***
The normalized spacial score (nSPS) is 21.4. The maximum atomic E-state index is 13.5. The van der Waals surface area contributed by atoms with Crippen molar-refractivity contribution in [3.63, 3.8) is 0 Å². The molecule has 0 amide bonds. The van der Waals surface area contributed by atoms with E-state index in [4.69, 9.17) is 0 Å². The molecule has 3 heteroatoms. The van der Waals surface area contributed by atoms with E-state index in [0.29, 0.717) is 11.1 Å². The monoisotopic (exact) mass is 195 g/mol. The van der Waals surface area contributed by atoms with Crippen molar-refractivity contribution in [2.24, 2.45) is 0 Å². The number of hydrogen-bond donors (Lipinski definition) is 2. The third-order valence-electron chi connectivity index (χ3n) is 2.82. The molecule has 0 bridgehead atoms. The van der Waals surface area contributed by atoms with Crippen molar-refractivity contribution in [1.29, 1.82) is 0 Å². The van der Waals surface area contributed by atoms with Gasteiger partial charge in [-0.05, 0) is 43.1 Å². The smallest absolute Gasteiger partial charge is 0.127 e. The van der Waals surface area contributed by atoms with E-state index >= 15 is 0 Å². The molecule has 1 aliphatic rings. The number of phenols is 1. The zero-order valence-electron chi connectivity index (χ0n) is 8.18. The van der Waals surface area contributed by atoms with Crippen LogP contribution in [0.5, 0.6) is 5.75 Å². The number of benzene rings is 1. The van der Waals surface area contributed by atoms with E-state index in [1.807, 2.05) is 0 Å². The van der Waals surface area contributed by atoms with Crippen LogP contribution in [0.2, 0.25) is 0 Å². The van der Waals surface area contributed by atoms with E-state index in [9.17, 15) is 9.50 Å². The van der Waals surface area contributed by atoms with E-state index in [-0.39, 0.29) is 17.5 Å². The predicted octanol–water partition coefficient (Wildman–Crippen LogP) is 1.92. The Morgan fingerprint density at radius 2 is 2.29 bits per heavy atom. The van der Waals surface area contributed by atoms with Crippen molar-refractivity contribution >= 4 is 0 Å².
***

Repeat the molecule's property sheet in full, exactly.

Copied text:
The normalized spacial score (nSPS) is 21.4. The maximum atomic E-state index is 13.5. The van der Waals surface area contributed by atoms with Crippen molar-refractivity contribution in [3.63, 3.8) is 0 Å². The molecule has 0 amide bonds. The van der Waals surface area contributed by atoms with E-state index in [4.69, 9.17) is 0 Å². The molecule has 3 heteroatoms. The van der Waals surface area contributed by atoms with E-state index in [0.29, 0.717) is 11.1 Å². The monoisotopic (exact) mass is 195 g/mol. The van der Waals surface area contributed by atoms with Crippen molar-refractivity contribution in [2.24, 2.45) is 0 Å². The number of hydrogen-bond donors (Lipinski definition) is 2. The third-order valence-electron chi connectivity index (χ3n) is 2.82. The molecule has 0 bridgehead atoms. The van der Waals surface area contributed by atoms with Crippen molar-refractivity contribution in [1.29, 1.82) is 0 Å². The van der Waals surface area contributed by atoms with Gasteiger partial charge in [-0.05, 0) is 43.1 Å². The smallest absolute Gasteiger partial charge is 0.127 e. The van der Waals surface area contributed by atoms with E-state index >= 15 is 0 Å². The molecule has 1 aliphatic rings. The number of phenols is 1. The zero-order valence-electron chi connectivity index (χ0n) is 8.18. The van der Waals surface area contributed by atoms with Crippen LogP contribution in [0.5, 0.6) is 5.75 Å². The number of benzene rings is 1. The van der Waals surface area contributed by atoms with E-state index in [1.807, 2.05) is 0 Å². The van der Waals surface area contributed by atoms with Crippen LogP contribution in [0.2, 0.25) is 0 Å². The van der Waals surface area contributed by atoms with E-state index in [9.17, 15) is 9.50 Å². The van der Waals surface area contributed by atoms with E-state index in [-0.39, 0.29) is 17.5 Å². The predicted octanol–water partition coefficient (Wildman–Crippen LogP) is 1.92. The Morgan fingerprint density at radius 2 is 2.29 bits per heavy atom. The van der Waals surface area contributed by atoms with Crippen molar-refractivity contribution >= 4 is 0 Å².